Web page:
Frustrated Fans Ask: Nigerian Artistes, how do we buy your music in the diaspora? | Featured Artiste: Ambassage

Imagine this scenario: You are browsing on the internet one day, when you stumble on a track by an artiste.  On closer inspection (and possibly from listening to the song), you discover that this artiste is a Nigerian, and in fact, LIVES in Nigeria.  You love that track so much (nothing like a well-written song to make you long for the entire album, ba?) you now have only one mission in life (okay, one mission relating to this artiste): Get your hands on his/her album.

Lara George's 3rd Album, HIGHER | Source

So, you keep your ears on the ground (and your eyes to the screen).  You don't shave, brush your teeth or hair in anticipation of this album.  And then finally, it drops! Yes, it drops ONLY in Nigeria.  You look online and can't seem to find the album to buy online either.  Now, you're faced with a major dilemma: how do you buy this artiste's album from the diaspora, where you live?

Even if you have never experienced this, you can see where I am coming from.  Of course, it is not news that one of the major problems plaguing Nigeria's music industry is piracy.  However, a "close relative" of piracy (think close as in "brother, sister, cousin") is a poor distribution network, i.e. getting the finished product (music CDs, in this case) to the consumers (or fans).  But this problem is not limited to music distribution.  It affects movies too.  I remember when I first started buying Nollywood movies online.  There were maybe 2 or 3 websites that sold them.  That was around 2004/2005.

Fast forward to 2012. There are many more websites to buy movies for, including the newest addition, iRokoTV, which streams Nollywood movies directly to your computer.  Many classic Nollywood movies are now available online (e.g. Living in Bondage, True Confession).  So, even if you don't own a physical copy, you can still watch the movie.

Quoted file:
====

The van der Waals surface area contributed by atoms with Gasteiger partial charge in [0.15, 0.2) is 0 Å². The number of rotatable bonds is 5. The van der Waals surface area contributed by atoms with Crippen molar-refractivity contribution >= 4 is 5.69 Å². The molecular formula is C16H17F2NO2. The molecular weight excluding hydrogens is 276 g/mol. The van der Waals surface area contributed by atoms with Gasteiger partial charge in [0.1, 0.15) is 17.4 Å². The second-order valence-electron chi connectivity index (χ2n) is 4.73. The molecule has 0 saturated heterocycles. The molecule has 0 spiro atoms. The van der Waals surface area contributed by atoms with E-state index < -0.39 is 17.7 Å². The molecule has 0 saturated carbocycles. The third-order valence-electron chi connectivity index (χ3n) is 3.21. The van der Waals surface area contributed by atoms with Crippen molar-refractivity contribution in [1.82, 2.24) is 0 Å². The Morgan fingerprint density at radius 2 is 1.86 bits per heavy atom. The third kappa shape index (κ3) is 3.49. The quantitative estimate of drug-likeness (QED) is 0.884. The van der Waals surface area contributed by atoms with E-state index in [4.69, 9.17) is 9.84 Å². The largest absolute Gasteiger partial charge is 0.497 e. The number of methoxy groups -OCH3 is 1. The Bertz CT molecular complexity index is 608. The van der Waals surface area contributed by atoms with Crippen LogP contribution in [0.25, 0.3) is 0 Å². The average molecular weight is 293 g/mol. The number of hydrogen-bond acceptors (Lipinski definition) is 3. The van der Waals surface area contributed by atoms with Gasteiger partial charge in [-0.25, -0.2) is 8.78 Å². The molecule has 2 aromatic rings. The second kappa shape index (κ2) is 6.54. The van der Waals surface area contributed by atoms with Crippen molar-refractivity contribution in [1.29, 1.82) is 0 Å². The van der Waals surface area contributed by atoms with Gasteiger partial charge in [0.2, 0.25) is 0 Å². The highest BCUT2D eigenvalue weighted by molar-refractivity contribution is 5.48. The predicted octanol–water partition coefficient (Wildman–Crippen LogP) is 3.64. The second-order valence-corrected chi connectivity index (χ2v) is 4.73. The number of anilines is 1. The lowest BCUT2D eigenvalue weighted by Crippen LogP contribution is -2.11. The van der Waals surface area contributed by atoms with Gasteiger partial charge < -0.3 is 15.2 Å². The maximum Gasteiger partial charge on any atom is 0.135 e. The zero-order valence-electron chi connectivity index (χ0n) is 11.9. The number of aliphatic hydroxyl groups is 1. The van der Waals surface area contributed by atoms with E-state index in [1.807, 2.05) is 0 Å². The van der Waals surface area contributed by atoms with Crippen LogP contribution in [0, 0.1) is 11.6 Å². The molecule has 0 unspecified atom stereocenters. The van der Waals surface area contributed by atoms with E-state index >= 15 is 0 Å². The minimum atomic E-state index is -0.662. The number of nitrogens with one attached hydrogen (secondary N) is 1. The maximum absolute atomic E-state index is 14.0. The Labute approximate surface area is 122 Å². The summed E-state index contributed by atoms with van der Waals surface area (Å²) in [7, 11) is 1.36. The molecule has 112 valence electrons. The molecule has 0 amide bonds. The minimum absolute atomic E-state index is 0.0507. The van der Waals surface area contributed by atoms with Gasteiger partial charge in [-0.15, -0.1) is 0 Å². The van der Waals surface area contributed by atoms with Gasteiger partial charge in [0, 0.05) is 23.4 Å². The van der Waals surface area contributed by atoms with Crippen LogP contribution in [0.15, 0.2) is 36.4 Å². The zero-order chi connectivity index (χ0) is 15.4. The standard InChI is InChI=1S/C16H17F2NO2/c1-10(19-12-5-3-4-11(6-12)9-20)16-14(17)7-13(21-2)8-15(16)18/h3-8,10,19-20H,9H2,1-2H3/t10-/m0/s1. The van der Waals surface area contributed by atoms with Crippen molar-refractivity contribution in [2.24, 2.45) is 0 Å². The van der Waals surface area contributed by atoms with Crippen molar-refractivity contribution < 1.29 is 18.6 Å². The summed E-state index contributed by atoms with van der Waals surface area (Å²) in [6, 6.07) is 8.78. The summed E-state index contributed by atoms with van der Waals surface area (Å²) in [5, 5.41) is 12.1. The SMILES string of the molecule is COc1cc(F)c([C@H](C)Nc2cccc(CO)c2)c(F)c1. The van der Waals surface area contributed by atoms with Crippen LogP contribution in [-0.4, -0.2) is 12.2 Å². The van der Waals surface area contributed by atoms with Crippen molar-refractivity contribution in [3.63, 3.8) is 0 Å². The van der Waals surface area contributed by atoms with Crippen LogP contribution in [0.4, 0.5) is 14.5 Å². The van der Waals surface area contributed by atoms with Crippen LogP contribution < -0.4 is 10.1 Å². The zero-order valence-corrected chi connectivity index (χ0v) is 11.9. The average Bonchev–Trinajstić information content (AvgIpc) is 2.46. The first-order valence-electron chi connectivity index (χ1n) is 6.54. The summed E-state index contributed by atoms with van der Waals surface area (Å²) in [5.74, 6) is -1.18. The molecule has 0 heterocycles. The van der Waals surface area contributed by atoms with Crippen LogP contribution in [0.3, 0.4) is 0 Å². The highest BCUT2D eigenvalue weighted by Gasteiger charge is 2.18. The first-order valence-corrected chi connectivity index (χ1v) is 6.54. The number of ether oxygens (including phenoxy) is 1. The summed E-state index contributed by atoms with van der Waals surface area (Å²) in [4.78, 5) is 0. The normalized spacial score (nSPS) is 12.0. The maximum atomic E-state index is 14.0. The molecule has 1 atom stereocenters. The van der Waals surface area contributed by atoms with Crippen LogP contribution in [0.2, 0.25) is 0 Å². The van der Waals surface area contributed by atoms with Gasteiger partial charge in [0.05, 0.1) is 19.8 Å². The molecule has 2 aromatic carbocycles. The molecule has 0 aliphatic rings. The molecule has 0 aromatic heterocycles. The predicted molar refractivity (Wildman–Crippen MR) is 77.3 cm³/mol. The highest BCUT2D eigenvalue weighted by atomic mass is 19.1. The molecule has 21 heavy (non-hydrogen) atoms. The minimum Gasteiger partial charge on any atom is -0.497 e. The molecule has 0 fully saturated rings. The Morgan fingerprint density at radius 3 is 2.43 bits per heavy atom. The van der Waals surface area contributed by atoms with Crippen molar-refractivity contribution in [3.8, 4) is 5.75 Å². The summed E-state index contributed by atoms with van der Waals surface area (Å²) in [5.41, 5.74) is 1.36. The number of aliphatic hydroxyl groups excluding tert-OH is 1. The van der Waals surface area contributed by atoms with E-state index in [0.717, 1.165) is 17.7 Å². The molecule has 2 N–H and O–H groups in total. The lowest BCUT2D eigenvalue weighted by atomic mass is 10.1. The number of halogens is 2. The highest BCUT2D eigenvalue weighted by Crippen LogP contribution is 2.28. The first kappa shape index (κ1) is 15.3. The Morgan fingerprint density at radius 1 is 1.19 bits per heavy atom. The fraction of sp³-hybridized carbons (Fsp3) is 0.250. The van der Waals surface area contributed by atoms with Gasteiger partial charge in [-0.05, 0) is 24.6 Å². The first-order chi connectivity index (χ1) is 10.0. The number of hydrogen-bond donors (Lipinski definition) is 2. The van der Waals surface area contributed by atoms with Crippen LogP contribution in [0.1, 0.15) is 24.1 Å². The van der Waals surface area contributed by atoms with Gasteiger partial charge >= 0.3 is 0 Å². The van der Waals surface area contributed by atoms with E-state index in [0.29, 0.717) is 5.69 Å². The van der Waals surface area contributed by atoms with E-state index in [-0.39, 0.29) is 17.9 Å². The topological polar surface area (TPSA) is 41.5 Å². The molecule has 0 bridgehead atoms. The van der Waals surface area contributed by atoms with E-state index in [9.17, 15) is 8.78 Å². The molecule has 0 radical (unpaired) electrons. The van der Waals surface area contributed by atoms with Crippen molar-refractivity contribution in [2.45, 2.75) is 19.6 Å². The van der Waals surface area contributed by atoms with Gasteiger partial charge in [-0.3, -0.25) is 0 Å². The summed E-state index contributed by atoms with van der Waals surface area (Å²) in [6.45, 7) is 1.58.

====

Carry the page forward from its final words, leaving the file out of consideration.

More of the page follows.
Sadly, the music industry has yet to catch up with Nollywood in this regard.  Assuming of course that Nigerian artistes make their music available on CDs or as mp3s, and assuming the songs are not free downloads, you can buy full-length albums (if you live outside Nigeria) at these places:

CD Baby
My African Bargains (which I discovered in my law school days)
Fusion Green (which I have never used before)
Your local African/Nigerian food store (Yes, you went in there to buy stock fish, but by the time you made it to the cash register to check out your purchases, you were clutching a bag of stock fish in one hand, and three CDs by Sister/Brother/Evangelist _________ in the other hand).

Well, Relentless, if you are able to list the places where people can buy music from their favorite artistes, what's the problem?

*adjusting glasses and sitting up in chair* The problem is that you cannot find many artistes' albums (yes, even new ones) on these websites and/or places.  In fact, if you're like me and are constantly looking for Nigerian gospel music (especially contemporary music), you'll find very few of them to buy online.  Now, I know someone is going to say "Send someone in Naija to buy it for you now" but that IS the problem.  Why should I HAVE TO go through that route? What if I don't know a single person in Naija who can run this errand for me? (this does not apply to me, just in case you were wondering)

I should be able to go to a popular online retail outlet, like Amazon, and buy a full album of any artiste I want.  But that is not the case.  Even many of the popular gospel artistes do NOT have their music online, and this is 2012! It is very frustrating, I tell you, and I know I am not the only one who shares this frustration.

Over the years, I have noticed more artistes putting their music themselves on places like iTunes, but they are so few and far between.  Furthermore, I have noticed another trend: after a while (say, maybe one year), they remove their songs, sometimes entire albums that were previously uploaded for purchase, from iTunes, Amazon, etc.  I would really like to understand why they do this.  Is it a piracy issue or what? I would have thought putting your music online was an advantage to you as an artiste, but maybe there is more to this than meets the eye.  So, guys, please enlighten me if you have answers.  Why do Nigerian artistes not make their albums available for sale online via iTunes, Amazon, etc? Frustrated fans want to know.